In the 1998 movie "The Parent Trap", Lindsay Lohan played twins, Hallie and Annie Parker, who conspire to get their divorced parents back together, or something. The plot really doesn't matter. It was a typical Disney movie, a remake of a 1961 film of the same name. Moviegoers assumed that camera special effects were used to show Lohan in two places at once on screen.
What the public did not know at the time was that Lohan was cloned to produce the movie. Celebrity cloning is commonplace, and there exists a standard Hollywood policy that, for ethical reasons, clones used in movies (as stunt doubles and for plotlines involving twins) are destroyed once production is complete. Lately clones have also been used in the post-production publicity blitzes that often take place after filming, where stars appear on several talk shows, becoming ubiquitous on the late-night and talk-show circuit in the weeks and days during the run up to the film's release.
There have been several cases where celebrity clones have managed to take the place of the original celebrities, assuming the lives of the actors they were created to replicate. When "Parent Trap" finished filming in the fall of 1997, movie producers and Clone Wranglers (CW on most film credits) mistakenly destroyed the original Lohan instead of her clone. This is just one example of cloning mistakes and missteps involving the cloning of actors, politicians, and professional athletes.
Cloning technology, while advanced enough to produce exact duplicates of celebrities and politicians, is not perfect. A clone's capacity for judgment, self preservation and shame deteriorates over time. This explains the bizarre and often self-destructive behavior of celebrities such as Lohan, Tom Cruise (cloned during the filming of Top Gun for a stunt double), Anne Heche, Mel Gibson, Michael Jackson, Tiger Woods (cloned to make time for endless commercials and golf) and Elvis Presley. Presley was the first celebrity to be cloned, for the purposes of filming movies simultaneously at the height of his popularity. It was his clone that served the brief stint in the US Army (1958-1960). Presley's clone was never destroyed, and it is rumored that his clone is buried at Graceland, and the original Elvis lived as a recluse in Florida until 2001.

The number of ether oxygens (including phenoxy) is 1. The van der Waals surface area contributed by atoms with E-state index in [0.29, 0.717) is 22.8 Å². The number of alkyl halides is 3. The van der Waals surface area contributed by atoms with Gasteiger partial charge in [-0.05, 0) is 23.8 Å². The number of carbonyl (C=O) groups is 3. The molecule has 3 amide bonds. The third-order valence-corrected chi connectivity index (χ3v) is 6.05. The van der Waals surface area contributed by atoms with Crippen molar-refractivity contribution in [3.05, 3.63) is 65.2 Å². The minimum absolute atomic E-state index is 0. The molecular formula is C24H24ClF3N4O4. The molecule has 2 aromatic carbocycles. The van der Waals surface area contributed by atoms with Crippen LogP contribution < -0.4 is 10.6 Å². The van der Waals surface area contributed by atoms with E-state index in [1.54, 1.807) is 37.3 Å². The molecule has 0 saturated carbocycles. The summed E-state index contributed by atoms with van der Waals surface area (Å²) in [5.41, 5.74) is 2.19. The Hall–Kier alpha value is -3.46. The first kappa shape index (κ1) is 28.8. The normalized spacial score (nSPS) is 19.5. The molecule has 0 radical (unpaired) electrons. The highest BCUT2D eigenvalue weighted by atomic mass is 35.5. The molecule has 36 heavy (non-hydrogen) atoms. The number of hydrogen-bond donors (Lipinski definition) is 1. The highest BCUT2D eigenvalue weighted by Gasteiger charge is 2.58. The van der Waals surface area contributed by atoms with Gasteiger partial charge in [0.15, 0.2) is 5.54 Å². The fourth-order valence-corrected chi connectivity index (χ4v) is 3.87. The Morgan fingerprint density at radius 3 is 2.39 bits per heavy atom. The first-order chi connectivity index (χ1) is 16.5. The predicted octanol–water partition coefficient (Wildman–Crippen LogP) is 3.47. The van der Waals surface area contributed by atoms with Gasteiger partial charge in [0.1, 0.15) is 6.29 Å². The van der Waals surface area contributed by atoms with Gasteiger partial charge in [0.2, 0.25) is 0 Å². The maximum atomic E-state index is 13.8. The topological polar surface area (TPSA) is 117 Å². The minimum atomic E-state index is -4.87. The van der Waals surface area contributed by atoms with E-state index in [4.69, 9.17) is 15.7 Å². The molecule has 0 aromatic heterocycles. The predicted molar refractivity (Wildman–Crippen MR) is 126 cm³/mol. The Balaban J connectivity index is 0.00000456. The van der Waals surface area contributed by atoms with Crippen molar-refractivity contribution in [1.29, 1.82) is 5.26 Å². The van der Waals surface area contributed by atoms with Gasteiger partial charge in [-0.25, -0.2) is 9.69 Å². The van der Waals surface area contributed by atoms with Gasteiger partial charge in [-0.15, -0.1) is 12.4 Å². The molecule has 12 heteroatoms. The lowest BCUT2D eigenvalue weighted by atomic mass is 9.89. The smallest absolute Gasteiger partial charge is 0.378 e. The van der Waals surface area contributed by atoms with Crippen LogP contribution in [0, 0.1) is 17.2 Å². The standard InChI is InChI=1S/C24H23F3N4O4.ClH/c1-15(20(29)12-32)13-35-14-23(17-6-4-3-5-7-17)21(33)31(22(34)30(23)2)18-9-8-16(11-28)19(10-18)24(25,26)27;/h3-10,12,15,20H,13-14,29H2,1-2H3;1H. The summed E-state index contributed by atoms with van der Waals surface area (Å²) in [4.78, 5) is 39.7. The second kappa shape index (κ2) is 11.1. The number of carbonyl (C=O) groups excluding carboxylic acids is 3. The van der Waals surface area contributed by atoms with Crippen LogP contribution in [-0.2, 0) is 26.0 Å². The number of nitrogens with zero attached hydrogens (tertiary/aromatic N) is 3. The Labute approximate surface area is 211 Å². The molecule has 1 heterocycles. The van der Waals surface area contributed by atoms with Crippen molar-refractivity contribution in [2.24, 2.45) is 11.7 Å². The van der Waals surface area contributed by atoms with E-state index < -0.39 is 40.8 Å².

There is also wide speculation that all celebrities involved in Scientology are clones who have disposed of their original selves and formed their own religion. In 1992, the Los Angeles district attorney David Segal attempted to open an investigation into these allegations, but the effort was halted after a suspicious automobile accident ended his life.
HUMAN CLONING FOR AVERAGE AMERICANS
Awareness about human cloning and its drawbacks may help people of all parts of society make informed decisions as human cloning becomes more affordable and commonplace. Monsanto and General Electric are said to be in works developing a consumer home-cloning kit. Are you ready to take on the responsibility of caring for and feeding your own doppelganger? Are you prepared to take the appropriate precautions to avoid being replaced by your clone, which will develop ambition and cunning comparable to your own? Are you willing to put up with the embarrassment your clone might cause as its judgment deteriorates and you get blamed for its increasingly erratic behavior?
If you have already been cloned, think for a minute. If you were a clone of yourself, where would you be most likely to bury your own body if you decided to kill your original self and hide the body? Now go to that spot and look around. If you find a grave already dug there, your clone may already be planning murder.
Cloning will be a part of the American experience in the near future. Start preparing today. Will you keep it in the spare bedroom or on a cot in the laundry room? Will it make passes at your spouse or significant other? Will it try to take your job? These are questions we should all be thinking about as human cloning is no longer science fiction, but science fact.